The Science behind the HIIT
Over the last few weeks I've been encouraging you to make some bigger changes to your exercise by trying High Intensity Interval Training, aka Metabolic Training.
Just to keep you on track (or encourage you to give it a go if you haven't tried already) here's some good reasons why it's a bonus to your life.
We already looked at how it feels and what the immediate effects are but here's a little more in depth information about it.
HIIT (High Intensity Interval Training) changes the way your body works.
It simply burns more calories than slow and steady workouts.
"a study presented by Florida State University (Tallahassee) researchers at the 2007 Annual Meeting of the American College of Sports Medicine (ACSM) reported that subjects who performed HIIT cardio burned almost 10% more calories during the 24 hours following exercise than a steady-state group, despite the fact that the total calories burned during each workout were the same.".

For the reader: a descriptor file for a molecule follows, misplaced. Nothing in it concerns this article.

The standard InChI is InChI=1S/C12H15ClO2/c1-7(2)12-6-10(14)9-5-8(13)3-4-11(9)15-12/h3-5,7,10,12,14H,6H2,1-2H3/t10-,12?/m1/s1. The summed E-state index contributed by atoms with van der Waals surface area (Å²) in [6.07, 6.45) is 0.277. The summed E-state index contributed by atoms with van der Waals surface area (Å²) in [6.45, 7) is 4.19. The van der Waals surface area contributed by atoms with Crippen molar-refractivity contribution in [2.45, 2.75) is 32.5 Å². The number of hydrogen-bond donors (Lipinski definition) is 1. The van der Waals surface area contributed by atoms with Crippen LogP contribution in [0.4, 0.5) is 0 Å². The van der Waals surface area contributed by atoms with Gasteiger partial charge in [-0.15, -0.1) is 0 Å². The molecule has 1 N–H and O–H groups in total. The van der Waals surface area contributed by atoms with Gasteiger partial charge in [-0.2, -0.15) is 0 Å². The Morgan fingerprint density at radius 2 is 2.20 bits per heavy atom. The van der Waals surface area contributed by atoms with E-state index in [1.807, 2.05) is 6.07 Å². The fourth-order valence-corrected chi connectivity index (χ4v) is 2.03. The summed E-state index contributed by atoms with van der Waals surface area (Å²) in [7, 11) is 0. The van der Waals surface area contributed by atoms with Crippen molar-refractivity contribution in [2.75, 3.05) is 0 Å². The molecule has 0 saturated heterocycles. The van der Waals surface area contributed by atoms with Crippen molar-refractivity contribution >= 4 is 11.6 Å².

Yes, never mind the calories you burn while exercising. The effort your body makes to recover from the high intensity work continues to burn still more calories.
It changes your blood sugar levels. Have a read of this article by Dr Michael Mosely to get the skinny but in short it breaks down the sugar (stored as glycogen) in your body so it can be better used up. Yes, regular, safe interval training can help manage or even prevent type 2 diet controlled diabetes.
It strengthens your bones. Most HIIT workouts will entail multiple joint actions under resistance and as a result has a positive effect on bone density. This doesn't mean you should rush to a Cross Fit class if you have osteoporosis, though! Using this kind of exercise when you're already strong and fit may delay onset of bone density related conditions by improving the blood flow to bones but shouldn't be undertaken if you're not confident of your skeletal health. Here's a great article about how bone density is affected by HIIT.
So have I convinced you to give it a try? If you need a little more information about how to get started you'll find it here in the original article. There's also a quick start guide with exercises suitable for most people. If you'd still prefer the personal touch or if you have concerns seek professional help from a personal trainer. I've recently changed my working hours which means I'm available until 6pm on weekdays. It would usually take 2-3 sessions to develop your ideal program and I'd love to be part of your journey. If you'd like that, too,
Enjoy Good Health!